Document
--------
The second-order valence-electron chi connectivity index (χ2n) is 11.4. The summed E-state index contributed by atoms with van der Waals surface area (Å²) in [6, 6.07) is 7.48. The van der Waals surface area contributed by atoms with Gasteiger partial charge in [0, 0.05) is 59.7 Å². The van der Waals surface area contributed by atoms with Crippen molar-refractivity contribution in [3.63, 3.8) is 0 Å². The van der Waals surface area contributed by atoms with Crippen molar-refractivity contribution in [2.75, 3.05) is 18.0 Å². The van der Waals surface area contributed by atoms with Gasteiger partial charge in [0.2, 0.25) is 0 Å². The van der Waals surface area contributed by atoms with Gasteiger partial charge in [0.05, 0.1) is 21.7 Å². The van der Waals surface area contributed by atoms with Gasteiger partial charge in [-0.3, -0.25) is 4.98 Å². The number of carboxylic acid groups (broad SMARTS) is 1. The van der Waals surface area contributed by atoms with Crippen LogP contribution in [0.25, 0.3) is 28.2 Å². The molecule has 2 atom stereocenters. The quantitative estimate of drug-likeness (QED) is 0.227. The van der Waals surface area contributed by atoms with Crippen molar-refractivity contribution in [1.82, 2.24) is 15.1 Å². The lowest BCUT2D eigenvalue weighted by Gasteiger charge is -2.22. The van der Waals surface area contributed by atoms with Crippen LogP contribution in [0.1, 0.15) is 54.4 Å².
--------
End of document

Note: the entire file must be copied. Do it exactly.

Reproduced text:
The second-order valence-electron chi connectivity index (χ2n) is 11.4. The summed E-state index contributed by atoms with van der Waals surface area (Å²) in [6, 6.07) is 7.48. The van der Waals surface area contributed by atoms with Gasteiger partial charge in [0, 0.05) is 59.7 Å². The van der Waals surface area contributed by atoms with Crippen molar-refractivity contribution in [3.63, 3.8) is 0 Å². The van der Waals surface area contributed by atoms with Crippen molar-refractivity contribution in [2.75, 3.05) is 18.0 Å². The van der Waals surface area contributed by atoms with Gasteiger partial charge in [0.2, 0.25) is 0 Å². The van der Waals surface area contributed by atoms with Gasteiger partial charge in [0.05, 0.1) is 21.7 Å². The van der Waals surface area contributed by atoms with Gasteiger partial charge in [-0.3, -0.25) is 4.98 Å². The number of carboxylic acid groups (broad SMARTS) is 1. The van der Waals surface area contributed by atoms with Crippen LogP contribution in [0.25, 0.3) is 28.2 Å². The molecule has 2 atom stereocenters. The quantitative estimate of drug-likeness (QED) is 0.227. The van der Waals surface area contributed by atoms with Crippen molar-refractivity contribution in [1.82, 2.24) is 15.1 Å². The lowest BCUT2D eigenvalue weighted by Gasteiger charge is -2.22. The van der Waals surface area contributed by atoms with Crippen LogP contribution in [0.1, 0.15) is 54.4 Å².